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Maxwell Elementary's Morlan recognized in national education magazine for songs

What started as a way to refresh her own memory has grown into a project bringing learning success in the classroom and nationwide attention.

For years, kindergarten teacher Becky Morlan has used self-created songs to help her students learn their lessons. But during review time, Mrs. Morlan couldn't remember which song she had used to teach which lesson. So, she decided to record the songs on CD.

In October, Mrs. Morlan's CD creation was featured in the Education World online magazine. Since then, she has received email requests from teachers in other states who are interested in obtaining copies of the CD.

Entitled Busy Bee Tunes, the CD features mini-clips of songs to teach kindergarten sight words. Sight words are high-frequency words that must be recognized instantly when read to increase the fluency necessary for comprehension. Examples of sight words are the, a, is, of, to, too, and, you, there, they and that.

"There are so many words that they have to learn before moving onto first grade, so that was the goal to help them retain those words," Mrs. Morlan said.

In the online article, Mrs. Morlan said the goal during kindergarten is 100 words, and the success of her musical CD was obvious after it's first year.

"I saw a great improvement in the number of sight words my students were able to retain. The average number at the end of the year was 150," Mrs. Morlan said in the article.

The CD is filled with both familiar and original tunes with a catchy beat that spell out each word repeatedly and use them in a sentence. Mrs. Morlan's husband, Jesse, who is the band director at Thomson High School, helped her in the project.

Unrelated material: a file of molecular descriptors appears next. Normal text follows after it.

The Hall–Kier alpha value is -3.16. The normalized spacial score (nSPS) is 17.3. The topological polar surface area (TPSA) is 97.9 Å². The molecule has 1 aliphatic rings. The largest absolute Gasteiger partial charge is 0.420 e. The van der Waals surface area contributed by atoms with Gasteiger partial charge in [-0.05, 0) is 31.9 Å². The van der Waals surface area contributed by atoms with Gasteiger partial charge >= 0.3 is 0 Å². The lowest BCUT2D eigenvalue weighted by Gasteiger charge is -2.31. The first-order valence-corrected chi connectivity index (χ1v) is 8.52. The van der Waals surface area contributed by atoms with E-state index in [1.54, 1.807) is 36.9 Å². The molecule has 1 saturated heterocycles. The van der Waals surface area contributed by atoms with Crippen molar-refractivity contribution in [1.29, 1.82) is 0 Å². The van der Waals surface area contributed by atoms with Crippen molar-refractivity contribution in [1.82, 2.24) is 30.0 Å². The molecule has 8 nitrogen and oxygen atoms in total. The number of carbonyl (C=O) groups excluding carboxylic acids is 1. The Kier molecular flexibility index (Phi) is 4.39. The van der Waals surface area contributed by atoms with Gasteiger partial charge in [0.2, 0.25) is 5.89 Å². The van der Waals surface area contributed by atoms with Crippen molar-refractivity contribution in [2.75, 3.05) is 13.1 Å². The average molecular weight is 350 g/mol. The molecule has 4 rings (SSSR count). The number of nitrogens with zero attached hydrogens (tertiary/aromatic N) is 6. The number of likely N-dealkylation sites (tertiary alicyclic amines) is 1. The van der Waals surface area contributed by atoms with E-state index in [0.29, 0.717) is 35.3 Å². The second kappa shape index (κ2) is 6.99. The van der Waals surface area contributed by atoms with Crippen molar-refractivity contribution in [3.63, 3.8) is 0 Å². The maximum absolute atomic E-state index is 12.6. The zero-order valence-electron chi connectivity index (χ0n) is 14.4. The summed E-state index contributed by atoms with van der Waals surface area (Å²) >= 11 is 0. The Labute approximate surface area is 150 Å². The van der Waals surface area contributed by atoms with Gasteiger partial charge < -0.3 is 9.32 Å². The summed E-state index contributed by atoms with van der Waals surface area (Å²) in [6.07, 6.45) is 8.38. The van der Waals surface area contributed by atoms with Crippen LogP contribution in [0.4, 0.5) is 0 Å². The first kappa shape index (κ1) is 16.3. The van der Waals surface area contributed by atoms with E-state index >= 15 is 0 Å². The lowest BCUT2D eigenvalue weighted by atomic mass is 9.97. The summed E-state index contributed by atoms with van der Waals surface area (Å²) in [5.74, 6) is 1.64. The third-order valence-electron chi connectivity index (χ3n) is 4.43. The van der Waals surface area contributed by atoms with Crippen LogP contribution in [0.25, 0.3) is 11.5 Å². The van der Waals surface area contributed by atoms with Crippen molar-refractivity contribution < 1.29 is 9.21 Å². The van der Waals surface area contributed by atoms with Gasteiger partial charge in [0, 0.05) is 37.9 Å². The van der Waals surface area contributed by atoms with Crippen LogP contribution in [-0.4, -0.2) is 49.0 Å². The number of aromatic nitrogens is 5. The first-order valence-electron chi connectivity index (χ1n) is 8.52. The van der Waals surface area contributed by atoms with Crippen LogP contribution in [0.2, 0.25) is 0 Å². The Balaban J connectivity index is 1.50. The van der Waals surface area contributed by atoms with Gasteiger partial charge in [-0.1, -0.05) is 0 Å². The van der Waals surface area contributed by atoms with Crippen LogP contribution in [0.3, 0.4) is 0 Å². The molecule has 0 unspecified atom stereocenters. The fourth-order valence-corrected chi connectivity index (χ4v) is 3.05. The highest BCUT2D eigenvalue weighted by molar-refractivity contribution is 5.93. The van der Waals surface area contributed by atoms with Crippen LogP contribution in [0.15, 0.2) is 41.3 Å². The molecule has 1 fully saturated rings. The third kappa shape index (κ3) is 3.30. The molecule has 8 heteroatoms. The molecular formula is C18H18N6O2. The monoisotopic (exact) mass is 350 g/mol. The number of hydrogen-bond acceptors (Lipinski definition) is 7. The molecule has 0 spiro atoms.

"He is a great musician, as well as he has a nice singing voice," Mrs. Morlan said. "I, on the other hand, have a very scary singing voice... We actually had a lot of fun making up silly songs together."

The fun is the key to the success, because the CD's retention power doesn't come just from the students listening to it. Using her talents as the coach of the middle school majorettes and the choreographer for the high school musicals, Mrs. Morlan created dance moves to go with each song. Every morning in class, the kindergartners have "sight word boogie time."

"It's a time for them to get their wiggles out and learn at the same time," Mrs. Morlan said.

The music is so popular with the students that they created other ways to use it in class.

"It's so funny this year, because when we have center time, the children beg for me to put on the CD, because they want to go to the wipe off boards and write the words as the song is playing," Mrs. Morlan said. "So that's something that I didn't expect, or experience last year. It's something that they came up with on their own."

The fun and learning continue outside the classroom as Mrs. Morlan was able to create enough CDs for each student to take home and enjoy with their parents.

Using funds from a federally-funded grant program that is filtered through the local school system, Mrs. Morlan purchased a laser CD burner and a label maker that made the CDs look professional.

This is not the first year Mrs. Morlan has been the recipient of the Teacher Incentive grant funds. In 2004, she created discovery packs, which are canvas bags filled with activities, and in 2005, she created hot dots, an electronic phonics program.

Each year, several McDuffie County teachers are awarded the grant money, which all teachers are eligible for by application. Teachers submit applications in the fall, and all their projects must align with Quality Core Curriculum objects. The projects must include all students in the class, and proposals are judged by a source outside the county.



Web posted on Thursday, November 29, 2007













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